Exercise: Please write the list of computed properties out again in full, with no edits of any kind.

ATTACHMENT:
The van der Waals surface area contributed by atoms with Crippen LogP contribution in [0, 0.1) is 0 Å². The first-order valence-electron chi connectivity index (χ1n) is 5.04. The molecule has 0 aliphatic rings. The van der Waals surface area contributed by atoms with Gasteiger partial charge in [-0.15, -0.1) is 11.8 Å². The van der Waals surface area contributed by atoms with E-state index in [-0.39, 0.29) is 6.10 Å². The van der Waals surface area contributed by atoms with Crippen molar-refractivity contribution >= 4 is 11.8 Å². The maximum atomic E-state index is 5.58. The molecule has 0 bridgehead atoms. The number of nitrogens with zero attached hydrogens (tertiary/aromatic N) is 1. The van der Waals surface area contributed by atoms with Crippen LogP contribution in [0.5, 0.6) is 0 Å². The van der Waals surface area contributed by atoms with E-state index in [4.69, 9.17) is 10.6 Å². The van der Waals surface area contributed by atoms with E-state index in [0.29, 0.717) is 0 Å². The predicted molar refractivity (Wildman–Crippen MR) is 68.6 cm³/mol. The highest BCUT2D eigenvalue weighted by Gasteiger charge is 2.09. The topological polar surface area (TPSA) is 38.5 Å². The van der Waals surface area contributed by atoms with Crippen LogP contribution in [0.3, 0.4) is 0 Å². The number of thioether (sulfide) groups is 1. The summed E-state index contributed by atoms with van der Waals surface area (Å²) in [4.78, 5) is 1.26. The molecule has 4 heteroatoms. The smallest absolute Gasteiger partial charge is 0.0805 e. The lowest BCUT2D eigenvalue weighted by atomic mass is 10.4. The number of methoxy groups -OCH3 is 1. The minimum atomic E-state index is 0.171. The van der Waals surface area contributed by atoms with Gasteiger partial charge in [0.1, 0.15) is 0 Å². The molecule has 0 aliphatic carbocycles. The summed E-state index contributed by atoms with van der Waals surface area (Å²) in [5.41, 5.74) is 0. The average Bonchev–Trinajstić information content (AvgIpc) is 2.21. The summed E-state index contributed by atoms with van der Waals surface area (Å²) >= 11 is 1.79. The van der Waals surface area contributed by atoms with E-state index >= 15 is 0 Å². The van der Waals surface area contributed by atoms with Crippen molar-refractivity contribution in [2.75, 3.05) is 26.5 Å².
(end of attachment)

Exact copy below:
The van der Waals surface area contributed by atoms with Crippen LogP contribution in [0, 0.1) is 0 Å². The first-order valence-electron chi connectivity index (χ1n) is 5.04. The molecule has 0 aliphatic rings. The van der Waals surface area contributed by atoms with Gasteiger partial charge in [-0.15, -0.1) is 11.8 Å². The van der Waals surface area contributed by atoms with E-state index in [-0.39, 0.29) is 6.10 Å². The van der Waals surface area contributed by atoms with Crippen molar-refractivity contribution >= 4 is 11.8 Å². The maximum atomic E-state index is 5.58. The molecule has 0 bridgehead atoms. The number of nitrogens with zero attached hydrogens (tertiary/aromatic N) is 1. The van der Waals surface area contributed by atoms with Crippen LogP contribution in [0.5, 0.6) is 0 Å². The van der Waals surface area contributed by atoms with E-state index in [4.69, 9.17) is 10.6 Å². The van der Waals surface area contributed by atoms with E-state index in [0.29, 0.717) is 0 Å². The predicted molar refractivity (Wildman–Crippen MR) is 68.6 cm³/mol. The highest BCUT2D eigenvalue weighted by Gasteiger charge is 2.09. The topological polar surface area (TPSA) is 38.5 Å². The van der Waals surface area contributed by atoms with Crippen LogP contribution in [0.3, 0.4) is 0 Å². The number of thioether (sulfide) groups is 1. The summed E-state index contributed by atoms with van der Waals surface area (Å²) in [4.78, 5) is 1.26. The molecule has 4 heteroatoms. The smallest absolute Gasteiger partial charge is 0.0805 e. The lowest BCUT2D eigenvalue weighted by atomic mass is 10.4. The number of methoxy groups -OCH3 is 1. The minimum atomic E-state index is 0.171. The van der Waals surface area contributed by atoms with Gasteiger partial charge in [0.1, 0.15) is 0 Å². The molecule has 0 aliphatic carbocycles. The summed E-state index contributed by atoms with van der Waals surface area (Å²) in [5.41, 5.74) is 0. The average Bonchev–Trinajstić information content (AvgIpc) is 2.21. The summed E-state index contributed by atoms with van der Waals surface area (Å²) >= 11 is 1.79. The van der Waals surface area contributed by atoms with E-state index >= 15 is 0 Å². The van der Waals surface area contributed by atoms with Crippen molar-refractivity contribution in [2.75, 3.05) is 26.5 Å².